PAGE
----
Knee Arthritis Treatment in Sydney

The knee joint is lined by articular cartilage: a specialised lining which normally allows smooth, pain-free motion. A degeneration or wearing out of this lining results in the bone ends rubbing on each other instead which causes pain.

Non-operative options are aimed at providing symptomatic relief and improving your quality of life. They can be used as a standalone treatment or in conjunction with surgery.

No Gap Billing – Sydney Orthopaedic Surgeon

Dr Rimmer offers no gap orthopaedic surgery to all his patients with private health insurance. This ensures great value and savings to patients who pay a substantial amount to insure themselves and their families.

If you have severe arthritis of the knee causing pain and limitation of your activities and lifestyle and it has not responded to conservative treatments, you may be a candidate for knee replacement.

What are the different types of knee arthritis?


Osteoarthritis is the most common form of arthritis which can be due to normal ageing or may develop as a result of another condition, past surgery or trauma. Osteoarthritis is a condition in which the joint articular cartilage is gradually worn away. The pain tends to be worse in the mornings and with vigorous activity.

Primary osteoarthritis is commonly associated with ageing and general degeneration of joints.

Secondary osteoarthritis is generally the consequence of another disease or condition, such as repeated trauma or surgery to the affected joint, or abnormal joint structures from birth.

Inflammatory Arthritis

The most common form is rheumatoid arthritis an immune disorder resulting in an inflammation of the synovial lining of the joint which releases chemicals and can subsequently damage the articular surface. Knee replacement is only required when there is severe damage to the joint. This condition can affect any synovial joint in the body and is best treated medically by a rheumatologist.

What are the symptoms of knee arthritis?

Pain, swelling and stiffness are usually symptoms of knee arthritis. As arthritis progresses the joint eventually becomes more stiff and swollen and it may be difficult to straighten or bend the knee. These symptoms may be associated with limitation of walking due to either pain, fatigue or swelling.The inflammation might also make the joint feel hot and red. Sometimes, the leg can even change shape (become more bow legged or knock kneed).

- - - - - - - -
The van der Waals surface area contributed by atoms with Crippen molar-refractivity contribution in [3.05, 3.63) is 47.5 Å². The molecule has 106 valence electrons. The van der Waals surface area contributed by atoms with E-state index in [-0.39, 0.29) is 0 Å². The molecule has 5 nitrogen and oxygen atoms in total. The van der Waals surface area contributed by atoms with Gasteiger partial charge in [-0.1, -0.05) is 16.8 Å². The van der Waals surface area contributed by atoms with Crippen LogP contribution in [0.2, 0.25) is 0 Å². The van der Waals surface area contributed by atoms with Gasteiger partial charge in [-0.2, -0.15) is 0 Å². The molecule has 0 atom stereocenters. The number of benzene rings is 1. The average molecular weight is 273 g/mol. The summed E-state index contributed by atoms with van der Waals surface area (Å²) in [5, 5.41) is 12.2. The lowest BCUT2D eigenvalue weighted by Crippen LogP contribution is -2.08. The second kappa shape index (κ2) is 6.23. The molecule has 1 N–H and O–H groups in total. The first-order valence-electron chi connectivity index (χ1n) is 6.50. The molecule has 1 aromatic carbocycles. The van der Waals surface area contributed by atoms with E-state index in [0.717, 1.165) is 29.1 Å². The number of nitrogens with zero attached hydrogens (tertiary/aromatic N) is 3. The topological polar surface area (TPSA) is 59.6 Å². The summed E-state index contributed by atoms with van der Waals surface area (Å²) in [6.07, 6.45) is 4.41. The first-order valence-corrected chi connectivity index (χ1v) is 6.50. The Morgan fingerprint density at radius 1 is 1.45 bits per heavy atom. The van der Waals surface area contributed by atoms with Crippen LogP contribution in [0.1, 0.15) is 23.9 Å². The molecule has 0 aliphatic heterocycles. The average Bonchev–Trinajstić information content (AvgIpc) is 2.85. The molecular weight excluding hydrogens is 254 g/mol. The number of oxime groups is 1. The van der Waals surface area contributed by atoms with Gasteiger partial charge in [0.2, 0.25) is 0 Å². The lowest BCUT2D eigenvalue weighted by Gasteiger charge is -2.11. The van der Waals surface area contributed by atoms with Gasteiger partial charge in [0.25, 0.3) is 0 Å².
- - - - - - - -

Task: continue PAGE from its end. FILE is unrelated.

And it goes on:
What investigations are used in the diagnosis of knee pain?

  • Imaging tests:
    X-rays, magnetic resonance imaging (MRI), and computed tomography (CT) scans can determine the extent of bone damage and if the disease has spread to the surrounding tissues.
  • Bone scan:
    A small amount of radioactive material is injected into a blood vessel and collects in the bone. A special camera takes pictures of the affected areas of bone.
  • Biopsy:
    A tissue sample is removed and sent for microscopic examination to rule out the presence of cancer cells in the bone.

Treating knee pain with medications

Medications used in the management of knee pain and arthritis include:

  • Non-steroidal anti-inflammatory drugs
  • Weak and strong opioids
  • Disease modifying anti-rheumatic drugs and biological agents

Treating knee pain without surgery

Before considering surgery, patients can trial lifestyle modifications and rehab programs.

  • Weight reduction
  • Physical exercise
  • Transcutaneous electrical nerve stimulation (TENS)
  • Thermotherapy
  • Acupuncture
  • Massage therapy

Knee surgery options

Knee arthroscopy

This is a minimally invasive surgical procedure in which a miniature telescope-like instrument is passed into the joint so that Dr Rimmer can see the inside of the knee in great detail, and operate through just two small incisions. This can help in early arthritis especially with the sudden onset of symptoms. Often there is an associated meniscal tear or loose flaps of cartilage which can be removed. An arthroscopy is useful in a knee that is not yet bad enough to warrant a replacement.

Knee osteotomy

In this operation, the bone is cut and and realigned so that more weight is taken on the healthy part of the joinr. This procedure is helpful in young active patients who are not suitable for a joint replacement.

Cartilage transplant (matrix-induced autologous chondrocyte implantation)

This is another option for younger patients. In this procedure patients first undergo a biopsy that extracts cartilage-forming cells, called chondrocytes. They are processed and placed onto a collagen membrane in a specialised facility.

On the day of surgery, Dr Rimmer then implants the collagen membrane into the arthritic knee. As you recover from surgery, the cartilage cells regenerate, forming new tissue to replace worn-out cartilage.

Knee replacement

Joint replacement surgery can be performed as either a partial knee replacement or a full knee replacement. The option that is most suitable will depend on your individual circumstances.

Depending on the size of your knee, the degree of arthritis and deformity, and the amount of preoperative stiffness, you may be a candidate for minimally Invasive surgery (MIS). This technique minimises surgical trauma to the quadriceps tendon and allows for faster recovery of strength, improved mobility in the first few weeks and sometimes less pain. Dr Rimmer will discuss your knee replacement options during your initial consultation.

If you or someone you know has knee arthritis, book an appointment with Dr Rimmer to have your situation properly assessed and managed.